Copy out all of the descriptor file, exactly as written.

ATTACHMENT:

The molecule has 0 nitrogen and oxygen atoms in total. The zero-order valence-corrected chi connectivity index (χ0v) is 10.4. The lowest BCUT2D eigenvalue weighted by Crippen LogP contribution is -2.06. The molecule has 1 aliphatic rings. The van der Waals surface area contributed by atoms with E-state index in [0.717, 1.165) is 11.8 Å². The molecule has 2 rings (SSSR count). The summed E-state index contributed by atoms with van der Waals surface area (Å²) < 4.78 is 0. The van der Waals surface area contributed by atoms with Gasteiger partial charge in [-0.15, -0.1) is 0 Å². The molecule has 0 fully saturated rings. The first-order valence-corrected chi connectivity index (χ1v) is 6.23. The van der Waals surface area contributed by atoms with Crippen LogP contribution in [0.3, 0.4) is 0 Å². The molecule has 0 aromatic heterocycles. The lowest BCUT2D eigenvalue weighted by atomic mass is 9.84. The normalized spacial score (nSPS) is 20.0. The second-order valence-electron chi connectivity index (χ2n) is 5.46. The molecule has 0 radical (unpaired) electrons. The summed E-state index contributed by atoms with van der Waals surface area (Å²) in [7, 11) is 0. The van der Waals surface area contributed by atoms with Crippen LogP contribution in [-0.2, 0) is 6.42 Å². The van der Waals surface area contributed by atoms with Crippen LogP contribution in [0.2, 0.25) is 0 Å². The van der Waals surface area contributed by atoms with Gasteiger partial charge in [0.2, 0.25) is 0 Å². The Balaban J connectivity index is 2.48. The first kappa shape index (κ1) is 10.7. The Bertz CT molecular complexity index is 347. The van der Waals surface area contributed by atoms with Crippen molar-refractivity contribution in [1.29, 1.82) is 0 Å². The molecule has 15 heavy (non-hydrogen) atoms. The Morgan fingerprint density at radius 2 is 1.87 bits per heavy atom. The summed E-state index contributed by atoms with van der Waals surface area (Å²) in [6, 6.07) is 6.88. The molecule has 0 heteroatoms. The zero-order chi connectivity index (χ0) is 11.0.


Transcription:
The molecule has 0 nitrogen and oxygen atoms in total. The zero-order valence-corrected chi connectivity index (χ0v) is 10.4. The lowest BCUT2D eigenvalue weighted by Crippen LogP contribution is -2.06. The molecule has 1 aliphatic rings. The van der Waals surface area contributed by atoms with E-state index in [0.717, 1.165) is 11.8 Å². The molecule has 2 rings (SSSR count). The summed E-state index contributed by atoms with van der Waals surface area (Å²) < 4.78 is 0. The van der Waals surface area contributed by atoms with Gasteiger partial charge in [-0.15, -0.1) is 0 Å². The molecule has 0 fully saturated rings. The first-order valence-corrected chi connectivity index (χ1v) is 6.23. The van der Waals surface area contributed by atoms with Crippen LogP contribution in [0.3, 0.4) is 0 Å². The molecule has 0 aromatic heterocycles. The lowest BCUT2D eigenvalue weighted by atomic mass is 9.84. The normalized spacial score (nSPS) is 20.0. The second-order valence-electron chi connectivity index (χ2n) is 5.46. The molecule has 0 radical (unpaired) electrons. The summed E-state index contributed by atoms with van der Waals surface area (Å²) in [7, 11) is 0. The van der Waals surface area contributed by atoms with Crippen LogP contribution in [-0.2, 0) is 6.42 Å². The van der Waals surface area contributed by atoms with Crippen LogP contribution in [0.2, 0.25) is 0 Å². The van der Waals surface area contributed by atoms with Gasteiger partial charge in [0.2, 0.25) is 0 Å². The Balaban J connectivity index is 2.48. The first kappa shape index (κ1) is 10.7. The Bertz CT molecular complexity index is 347. The van der Waals surface area contributed by atoms with Crippen molar-refractivity contribution in [1.29, 1.82) is 0 Å². The molecule has 15 heavy (non-hydrogen) atoms. The Morgan fingerprint density at radius 2 is 1.87 bits per heavy atom. The summed E-state index contributed by atoms with van der Waals surface area (Å²) in [6, 6.07) is 6.88. The molecule has 0 heteroatoms. The zero-order chi connectivity index (χ0) is 11.0.